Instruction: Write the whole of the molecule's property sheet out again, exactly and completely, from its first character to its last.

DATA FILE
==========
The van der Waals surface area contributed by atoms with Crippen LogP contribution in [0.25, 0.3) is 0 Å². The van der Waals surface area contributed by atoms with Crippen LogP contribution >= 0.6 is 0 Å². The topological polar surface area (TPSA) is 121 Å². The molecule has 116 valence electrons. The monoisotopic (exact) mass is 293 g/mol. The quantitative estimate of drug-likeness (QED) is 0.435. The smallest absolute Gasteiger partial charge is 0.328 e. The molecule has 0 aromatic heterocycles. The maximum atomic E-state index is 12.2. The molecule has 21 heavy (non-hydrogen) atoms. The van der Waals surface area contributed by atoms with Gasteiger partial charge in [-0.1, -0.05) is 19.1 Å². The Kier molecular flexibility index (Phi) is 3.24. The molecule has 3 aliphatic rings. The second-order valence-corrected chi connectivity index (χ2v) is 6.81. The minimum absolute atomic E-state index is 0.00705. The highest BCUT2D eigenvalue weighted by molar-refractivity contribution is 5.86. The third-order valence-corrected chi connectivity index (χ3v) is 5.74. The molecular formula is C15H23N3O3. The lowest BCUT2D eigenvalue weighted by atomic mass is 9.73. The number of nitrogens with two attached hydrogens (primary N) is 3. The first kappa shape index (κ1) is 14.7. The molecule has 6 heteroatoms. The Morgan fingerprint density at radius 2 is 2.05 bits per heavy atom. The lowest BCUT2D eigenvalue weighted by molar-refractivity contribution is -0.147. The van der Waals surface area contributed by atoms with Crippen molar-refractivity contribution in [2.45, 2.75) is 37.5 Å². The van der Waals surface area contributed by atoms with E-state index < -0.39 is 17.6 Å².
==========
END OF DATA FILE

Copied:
The van der Waals surface area contributed by atoms with Crippen LogP contribution in [0.25, 0.3) is 0 Å². The van der Waals surface area contributed by atoms with Crippen LogP contribution >= 0.6 is 0 Å². The topological polar surface area (TPSA) is 121 Å². The molecule has 116 valence electrons. The monoisotopic (exact) mass is 293 g/mol. The quantitative estimate of drug-likeness (QED) is 0.435. The smallest absolute Gasteiger partial charge is 0.328 e. The molecule has 0 aromatic heterocycles. The maximum atomic E-state index is 12.2. The molecule has 21 heavy (non-hydrogen) atoms. The van der Waals surface area contributed by atoms with Gasteiger partial charge in [-0.1, -0.05) is 19.1 Å². The Kier molecular flexibility index (Phi) is 3.24. The molecule has 3 aliphatic rings. The second-order valence-corrected chi connectivity index (χ2v) is 6.81. The minimum absolute atomic E-state index is 0.00705. The highest BCUT2D eigenvalue weighted by molar-refractivity contribution is 5.86. The third-order valence-corrected chi connectivity index (χ3v) is 5.74. The molecular formula is C15H23N3O3. The lowest BCUT2D eigenvalue weighted by atomic mass is 9.73. The number of nitrogens with two attached hydrogens (primary N) is 3. The first kappa shape index (κ1) is 14.7. The molecule has 6 heteroatoms. The Morgan fingerprint density at radius 2 is 2.05 bits per heavy atom. The lowest BCUT2D eigenvalue weighted by molar-refractivity contribution is -0.147. The van der Waals surface area contributed by atoms with Crippen molar-refractivity contribution in [2.45, 2.75) is 37.5 Å². The van der Waals surface area contributed by atoms with E-state index < -0.39 is 17.6 Å².